December 21, 2009

Turning Pages: 1 Last Princess & Death by Weather

How could I have forgotten Once a Princess by Sherwood Smith, whose strong female character in Crown Duel/Court Duel made her one of my all-time favorite authors?? (And how could I have forgotten the unfortunate cover which looks like it does not say "got books?" but something ... else?)

I just got princess'd out, I guess.

Sasha's parents had a fairytale romance. In the middle of L.A., her flower-child mother, Sun, met a prince from a magic kingdom, and Prince Mathias took her away through a magic portal to his kingdom for several marvelous years, where Sasha was born. Unfortunately, she barely remembers it, or him, anymore. When she was ten, her father sent she and her mother away, with a promise to follow them when it was safe. He never came.

Fighting heartbreak, Sun did what she had to do to make a normal life for her daughter. Normal with... extras. Fencing. Sword training. And a lot of hurried, dark-of-night moves all over the country with name-changes. By the time she's a teen, Sasha is sick of it, and sick of believing that they're hunted. Of course, once she's tricked into going through the portal into the kingdom of Khanarenth, on the planet of Sartorias-deles -- she becomes a believer, fast, and is grateful for the moves she's learned, which keep her alive. Now that she's there, she wants to stand and fight for her father's kingdom, and find loyal subjects to rally for the cause of her birthright, but isn't sure who she can trust. Aren't pirates inherently untrustworthy, and princes trustworthy?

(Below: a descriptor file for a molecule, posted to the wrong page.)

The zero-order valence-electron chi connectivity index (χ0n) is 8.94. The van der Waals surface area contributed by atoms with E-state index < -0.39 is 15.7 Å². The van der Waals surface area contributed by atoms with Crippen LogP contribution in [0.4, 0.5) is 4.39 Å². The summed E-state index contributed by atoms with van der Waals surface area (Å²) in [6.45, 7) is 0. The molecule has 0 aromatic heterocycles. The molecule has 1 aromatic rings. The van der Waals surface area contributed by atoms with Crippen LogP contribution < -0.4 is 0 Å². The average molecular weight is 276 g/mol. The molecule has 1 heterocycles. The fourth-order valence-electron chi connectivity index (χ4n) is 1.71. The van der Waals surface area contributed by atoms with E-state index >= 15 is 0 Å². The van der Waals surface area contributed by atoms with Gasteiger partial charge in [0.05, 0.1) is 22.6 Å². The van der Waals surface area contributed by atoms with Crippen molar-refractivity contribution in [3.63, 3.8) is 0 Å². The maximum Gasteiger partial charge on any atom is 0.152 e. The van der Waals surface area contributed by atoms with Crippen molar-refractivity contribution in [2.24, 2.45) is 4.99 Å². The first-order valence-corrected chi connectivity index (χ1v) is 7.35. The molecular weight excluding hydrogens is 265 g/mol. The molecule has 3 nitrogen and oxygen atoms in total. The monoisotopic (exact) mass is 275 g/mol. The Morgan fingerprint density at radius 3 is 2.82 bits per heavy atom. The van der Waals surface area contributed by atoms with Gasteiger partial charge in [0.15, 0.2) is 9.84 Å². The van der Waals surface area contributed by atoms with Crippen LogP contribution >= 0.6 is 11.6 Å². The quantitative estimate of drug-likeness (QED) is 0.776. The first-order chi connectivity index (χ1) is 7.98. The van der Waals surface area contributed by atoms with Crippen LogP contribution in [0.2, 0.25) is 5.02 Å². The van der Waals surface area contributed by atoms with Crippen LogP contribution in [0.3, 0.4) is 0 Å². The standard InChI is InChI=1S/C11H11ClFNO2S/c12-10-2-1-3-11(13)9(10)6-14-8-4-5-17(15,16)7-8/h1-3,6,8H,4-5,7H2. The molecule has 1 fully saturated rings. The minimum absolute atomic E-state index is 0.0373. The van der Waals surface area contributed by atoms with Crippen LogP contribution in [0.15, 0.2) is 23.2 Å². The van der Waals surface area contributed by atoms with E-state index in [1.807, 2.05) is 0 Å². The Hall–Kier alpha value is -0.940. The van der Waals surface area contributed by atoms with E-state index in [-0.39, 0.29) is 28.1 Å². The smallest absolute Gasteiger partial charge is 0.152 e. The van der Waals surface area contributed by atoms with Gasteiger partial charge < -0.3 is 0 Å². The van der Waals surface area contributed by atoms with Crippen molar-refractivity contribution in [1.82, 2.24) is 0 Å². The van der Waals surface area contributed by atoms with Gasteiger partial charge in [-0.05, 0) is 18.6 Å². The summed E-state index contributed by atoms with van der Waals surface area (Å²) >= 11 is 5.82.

Both Sun and Sasha are fun, strong female characters, and you'll enjoy this "Happily Ever After" read, too.


So, this Cybils has brought up a lot of end-of-the-world novels -- Death by Weather, I call them. Ice, by Sarah Beth Durst had a light touch with the environmental stuff, and the danger wasn't from the weather -- but it's a good example of the right way to talk about the environment -- with a light touch. The Tomorrow Code, which Aquafortis has already ably reviewed, struck me as having a slightly heavier hand, and a few moments of "Eh?" in amongst the other good stuff.

Zenith, by Julie Bertenga is the most recent Death by Weather novel I've read, and it is the sequel to Exodus which I reviewed last year. It wasn't really a stand-alone, but there are plenty of new characters introduced.

Mara has sailed away from the drowned city she came to know, in search of a new world. She has taken the street urchins from New Mungo with her, and together they hope to find Greenland -- and a place to start over. Fox stays behind to fight the corrupt government of New Mungo, and Mara hopes he will join them someday. Yet, the memory of their love fades, when Mara meets Tuck, a thief whose people live on boats. I thought this was pretty fickle of her, but really, it showed her as a flawed but realistic young character -- she loved the one she was with. Together Tuck and Mara weather disasters and battle with the Ilirians, the barbarians who live in stacked cave dwellings. All these troubles bring the New Mungo crew closer together...but Fox's memory will be with Mara always, too. There's a definite open door to a sequel, which was, to say the least, surprising.

My favorite Death by Weather novel of this Cybils cycle is Saci Lloyd's The Carbon Diaries, 2015. Laura Brown's family is a typical UK family -- they drive their own cars, stay in their own rooms, listen to their own music, make calls on their own phones and watch their own TV's. They're just like everybody else, and when the UK government makes a top-down decision to cut energy emissions by 60% and begins to ration energy with Carbon cards -- it hits them as hard as it hits everyone else.